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The blind alleys of “Generation Screwed”

Young workers won’t find solace in attacks on the state

Labour

Photo by Darren Stone, Victoria Times Colonist

In recent years, much has been made about the experience of millennials in the contemporary economy. And this isn’t without reason: wages are low, education is expensive, housing is inaccessible and finding secure employment is increasingly difficult. There does need to be a discussion in our society about intergenerational inequality, including within labour unions and left movements.

But the “Generation Screwed” (GS) movement — which suggests that the main driver of youth inequality is based on tax-and-spend governments — is anathema to justice between and within generations.

Generation Screwed’s right-twist spin

In simple terms, the GS campaign is an outgrowth of the Canadian Taxpayers Federation, which acts in routine opposition to public sector workers and government programs. Further, the GS campaign’s research comes overwhelmingly from right and right-leaning sources like the Fraser Institute, the C.D. Howe Institute, the Macdonald-Laurier Institute, the Vancouver Sun, and the National Post. None of these sources represent youth and student movements, none represent the positions of labour or professional organizations, and none cover a part the political spectrum left of the Liberal Party.

And while it’s perfectly valid for conservatives to speak about generational issues, the GS campaign has to be more expressly understood as one that represents a certain path, and not a general panacea, for young workers’ futures.

The demonization of public spending

The GS campaign — much like the CTF more broadly — focuses on how public debt loads are bad for taxpayers. To outline this, the GS campaign is visiting campuses across Ontario and Quebec with a giant ticking debt clock. The implication here is that young Canadians are being saddled with deep debts due to years of spendthrift governments headed up by the Boomers.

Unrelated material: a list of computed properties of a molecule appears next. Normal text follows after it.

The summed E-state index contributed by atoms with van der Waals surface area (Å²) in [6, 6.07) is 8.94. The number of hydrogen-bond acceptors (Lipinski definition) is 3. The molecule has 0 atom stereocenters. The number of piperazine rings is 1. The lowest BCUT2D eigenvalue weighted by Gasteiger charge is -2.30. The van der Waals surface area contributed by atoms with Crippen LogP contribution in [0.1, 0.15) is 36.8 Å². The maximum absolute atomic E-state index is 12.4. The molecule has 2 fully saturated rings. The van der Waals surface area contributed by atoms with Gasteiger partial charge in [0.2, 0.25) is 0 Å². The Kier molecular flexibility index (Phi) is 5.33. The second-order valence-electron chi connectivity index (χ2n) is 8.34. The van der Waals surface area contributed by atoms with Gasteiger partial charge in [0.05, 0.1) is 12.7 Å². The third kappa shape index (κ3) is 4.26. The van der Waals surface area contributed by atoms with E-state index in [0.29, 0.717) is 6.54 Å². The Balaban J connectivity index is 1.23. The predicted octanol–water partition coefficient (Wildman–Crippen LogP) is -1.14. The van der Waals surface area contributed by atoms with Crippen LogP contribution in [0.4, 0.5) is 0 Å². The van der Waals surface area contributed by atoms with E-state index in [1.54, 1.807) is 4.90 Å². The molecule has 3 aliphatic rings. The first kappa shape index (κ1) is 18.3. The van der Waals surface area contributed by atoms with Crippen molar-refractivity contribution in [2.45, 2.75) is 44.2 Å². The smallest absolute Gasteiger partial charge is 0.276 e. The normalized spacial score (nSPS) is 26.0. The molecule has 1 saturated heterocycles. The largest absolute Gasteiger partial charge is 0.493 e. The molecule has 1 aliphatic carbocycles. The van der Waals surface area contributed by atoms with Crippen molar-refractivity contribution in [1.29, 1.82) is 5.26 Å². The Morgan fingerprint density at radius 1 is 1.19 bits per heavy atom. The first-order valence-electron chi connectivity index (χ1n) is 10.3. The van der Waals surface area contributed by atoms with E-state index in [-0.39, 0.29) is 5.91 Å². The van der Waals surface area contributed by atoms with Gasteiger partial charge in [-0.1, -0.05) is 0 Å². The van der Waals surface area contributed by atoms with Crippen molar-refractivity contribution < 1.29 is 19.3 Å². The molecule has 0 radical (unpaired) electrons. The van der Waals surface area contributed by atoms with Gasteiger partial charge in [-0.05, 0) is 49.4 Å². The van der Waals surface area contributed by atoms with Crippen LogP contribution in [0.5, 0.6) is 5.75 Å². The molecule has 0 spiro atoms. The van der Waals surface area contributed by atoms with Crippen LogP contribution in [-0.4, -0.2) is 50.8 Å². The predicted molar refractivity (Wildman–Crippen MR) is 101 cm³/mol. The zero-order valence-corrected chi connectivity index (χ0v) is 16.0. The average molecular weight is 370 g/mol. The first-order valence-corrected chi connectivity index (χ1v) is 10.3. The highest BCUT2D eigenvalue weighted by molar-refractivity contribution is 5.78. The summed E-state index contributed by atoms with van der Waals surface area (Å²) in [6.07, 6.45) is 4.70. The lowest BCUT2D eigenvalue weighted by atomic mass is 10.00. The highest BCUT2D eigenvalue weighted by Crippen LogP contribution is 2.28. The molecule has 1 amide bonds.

My concern isn’t the focus on debt as much as it is the strong implication that the issue is largely one of spending. As one of their videos puts it: “governments have been spending too much money for decades, and our generation is going to be left with the bill.” Ultimately, it is suggested that young people must work to stop “the spending problem, and stop the debt problem that it causes.”

There is no consideration that much of our programs are underfunded, due in part to a Boomer generation which has voted large tax cuts for itself, certainly more than it has created new and innovative social programs.

In this sense, the debt is an issue of importance, but the solution is to ensure proper levels of taxation — which might very well mean raising taxes on all but Canada’s poorest — to ensure program stability and adequate debt levels.

Simply, the GS movement misses a great opportunity to attack older Canadians who voted for irresponsible economic revenue slashers like Stephen Harper’s two-per cent GST cut, and to some degree the Tax Free Savings Account Program.

Turning Keynes in his head

Here, the argument from GS — as per its Executive Director Aaron Gunn — is that social spending can become unsustainable in periods of high indebtedness, and that money going to finance the debt could be spent on programs like education. But again, the focus is less on the reluctance to adequately tax the populace, and instead on governments “making expensive promises” and “living beyond their means.”